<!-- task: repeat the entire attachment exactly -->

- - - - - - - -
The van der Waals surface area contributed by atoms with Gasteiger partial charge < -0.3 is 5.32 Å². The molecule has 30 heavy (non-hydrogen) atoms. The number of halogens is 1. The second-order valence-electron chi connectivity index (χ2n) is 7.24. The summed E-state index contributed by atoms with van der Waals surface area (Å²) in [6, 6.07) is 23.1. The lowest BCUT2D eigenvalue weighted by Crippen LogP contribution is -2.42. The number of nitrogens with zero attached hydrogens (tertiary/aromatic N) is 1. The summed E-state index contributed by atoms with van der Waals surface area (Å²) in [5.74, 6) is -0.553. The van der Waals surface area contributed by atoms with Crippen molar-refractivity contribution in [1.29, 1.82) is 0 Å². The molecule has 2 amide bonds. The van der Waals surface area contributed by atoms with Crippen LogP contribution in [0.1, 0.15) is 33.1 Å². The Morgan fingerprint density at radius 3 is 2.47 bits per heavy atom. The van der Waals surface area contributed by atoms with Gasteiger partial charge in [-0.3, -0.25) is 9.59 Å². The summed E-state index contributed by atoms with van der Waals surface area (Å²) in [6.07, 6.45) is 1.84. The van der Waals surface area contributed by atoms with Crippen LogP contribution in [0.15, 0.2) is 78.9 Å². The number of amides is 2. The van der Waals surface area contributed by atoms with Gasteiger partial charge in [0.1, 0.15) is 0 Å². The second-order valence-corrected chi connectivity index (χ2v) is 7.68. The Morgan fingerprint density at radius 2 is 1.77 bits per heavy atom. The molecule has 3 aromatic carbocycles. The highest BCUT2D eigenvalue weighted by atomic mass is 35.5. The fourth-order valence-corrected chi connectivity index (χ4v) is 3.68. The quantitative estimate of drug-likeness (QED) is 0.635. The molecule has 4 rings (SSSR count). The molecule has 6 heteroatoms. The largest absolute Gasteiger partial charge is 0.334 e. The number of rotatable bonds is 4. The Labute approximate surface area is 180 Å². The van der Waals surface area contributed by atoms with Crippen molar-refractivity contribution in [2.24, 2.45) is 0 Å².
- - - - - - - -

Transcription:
The van der Waals surface area contributed by atoms with Gasteiger partial charge < -0.3 is 5.32 Å². The molecule has 30 heavy (non-hydrogen) atoms. The number of halogens is 1. The second-order valence-electron chi connectivity index (χ2n) is 7.24. The summed E-state index contributed by atoms with van der Waals surface area (Å²) in [6, 6.07) is 23.1. The lowest BCUT2D eigenvalue weighted by Crippen LogP contribution is -2.42. The number of nitrogens with zero attached hydrogens (tertiary/aromatic N) is 1. The summed E-state index contributed by atoms with van der Waals surface area (Å²) in [5.74, 6) is -0.553. The van der Waals surface area contributed by atoms with Crippen molar-refractivity contribution in [1.29, 1.82) is 0 Å². The molecule has 2 amide bonds. The van der Waals surface area contributed by atoms with Crippen LogP contribution in [0.1, 0.15) is 33.1 Å². The Morgan fingerprint density at radius 3 is 2.47 bits per heavy atom. The van der Waals surface area contributed by atoms with Gasteiger partial charge in [-0.3, -0.25) is 9.59 Å². The summed E-state index contributed by atoms with van der Waals surface area (Å²) in [6.07, 6.45) is 1.84. The van der Waals surface area contributed by atoms with Crippen LogP contribution in [0.15, 0.2) is 78.9 Å². The number of amides is 2. The van der Waals surface area contributed by atoms with Gasteiger partial charge in [0.1, 0.15) is 0 Å². The second-order valence-corrected chi connectivity index (χ2v) is 7.68. The Morgan fingerprint density at radius 2 is 1.77 bits per heavy atom. The molecule has 3 aromatic carbocycles. The highest BCUT2D eigenvalue weighted by atomic mass is 35.5. The fourth-order valence-corrected chi connectivity index (χ4v) is 3.68. The quantitative estimate of drug-likeness (QED) is 0.635. The molecule has 4 rings (SSSR count). The molecule has 6 heteroatoms. The largest absolute Gasteiger partial charge is 0.334 e. The number of rotatable bonds is 4. The Labute approximate surface area is 180 Å². The van der Waals surface area contributed by atoms with Crippen molar-refractivity contribution in [2.24, 2.45) is 0 Å².